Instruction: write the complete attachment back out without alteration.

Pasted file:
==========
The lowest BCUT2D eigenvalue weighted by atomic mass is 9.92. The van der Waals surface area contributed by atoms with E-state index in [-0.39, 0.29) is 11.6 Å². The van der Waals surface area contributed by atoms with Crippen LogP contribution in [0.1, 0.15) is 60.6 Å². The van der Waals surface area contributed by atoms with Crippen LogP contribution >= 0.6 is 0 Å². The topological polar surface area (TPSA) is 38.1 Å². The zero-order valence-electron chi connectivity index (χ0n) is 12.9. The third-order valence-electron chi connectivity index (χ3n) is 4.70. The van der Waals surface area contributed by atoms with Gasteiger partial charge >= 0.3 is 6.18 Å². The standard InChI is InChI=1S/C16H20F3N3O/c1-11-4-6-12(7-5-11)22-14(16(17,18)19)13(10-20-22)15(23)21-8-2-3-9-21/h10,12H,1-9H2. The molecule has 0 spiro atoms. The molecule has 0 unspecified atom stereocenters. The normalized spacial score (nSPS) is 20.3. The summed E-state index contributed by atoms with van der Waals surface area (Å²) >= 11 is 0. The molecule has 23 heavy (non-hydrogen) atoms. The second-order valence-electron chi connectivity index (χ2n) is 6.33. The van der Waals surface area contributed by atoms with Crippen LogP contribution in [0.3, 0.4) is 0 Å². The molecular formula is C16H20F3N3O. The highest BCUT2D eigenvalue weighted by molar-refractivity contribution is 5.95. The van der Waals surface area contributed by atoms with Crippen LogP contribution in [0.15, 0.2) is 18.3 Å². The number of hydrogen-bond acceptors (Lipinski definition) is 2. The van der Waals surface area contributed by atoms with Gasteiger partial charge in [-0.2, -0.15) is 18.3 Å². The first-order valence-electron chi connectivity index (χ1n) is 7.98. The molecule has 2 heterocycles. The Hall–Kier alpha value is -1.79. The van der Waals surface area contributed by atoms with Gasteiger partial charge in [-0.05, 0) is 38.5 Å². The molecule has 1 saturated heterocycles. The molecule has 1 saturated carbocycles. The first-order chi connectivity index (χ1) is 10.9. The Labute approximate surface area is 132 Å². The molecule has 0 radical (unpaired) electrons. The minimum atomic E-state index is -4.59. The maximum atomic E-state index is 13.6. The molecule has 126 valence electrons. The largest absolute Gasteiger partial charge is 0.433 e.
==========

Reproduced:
The lowest BCUT2D eigenvalue weighted by atomic mass is 9.92. The van der Waals surface area contributed by atoms with E-state index in [-0.39, 0.29) is 11.6 Å². The van der Waals surface area contributed by atoms with Crippen LogP contribution in [0.1, 0.15) is 60.6 Å². The van der Waals surface area contributed by atoms with Crippen LogP contribution >= 0.6 is 0 Å². The topological polar surface area (TPSA) is 38.1 Å². The zero-order valence-electron chi connectivity index (χ0n) is 12.9. The third-order valence-electron chi connectivity index (χ3n) is 4.70. The van der Waals surface area contributed by atoms with Gasteiger partial charge >= 0.3 is 6.18 Å². The standard InChI is InChI=1S/C16H20F3N3O/c1-11-4-6-12(7-5-11)22-14(16(17,18)19)13(10-20-22)15(23)21-8-2-3-9-21/h10,12H,1-9H2. The molecule has 0 spiro atoms. The molecule has 0 unspecified atom stereocenters. The normalized spacial score (nSPS) is 20.3. The summed E-state index contributed by atoms with van der Waals surface area (Å²) >= 11 is 0. The molecule has 23 heavy (non-hydrogen) atoms. The second-order valence-electron chi connectivity index (χ2n) is 6.33. The van der Waals surface area contributed by atoms with Crippen LogP contribution in [0.3, 0.4) is 0 Å². The molecular formula is C16H20F3N3O. The highest BCUT2D eigenvalue weighted by molar-refractivity contribution is 5.95. The van der Waals surface area contributed by atoms with Crippen LogP contribution in [0.15, 0.2) is 18.3 Å². The number of hydrogen-bond acceptors (Lipinski definition) is 2. The van der Waals surface area contributed by atoms with Gasteiger partial charge in [-0.2, -0.15) is 18.3 Å². The first-order valence-electron chi connectivity index (χ1n) is 7.98. The molecule has 2 heterocycles. The Hall–Kier alpha value is -1.79. The van der Waals surface area contributed by atoms with Gasteiger partial charge in [-0.05, 0) is 38.5 Å². The molecule has 1 saturated heterocycles. The molecule has 1 saturated carbocycles. The first-order chi connectivity index (χ1) is 10.9. The Labute approximate surface area is 132 Å². The molecule has 0 radical (unpaired) electrons. The minimum atomic E-state index is -4.59. The maximum atomic E-state index is 13.6. The molecule has 126 valence electrons. The largest absolute Gasteiger partial charge is 0.433 e.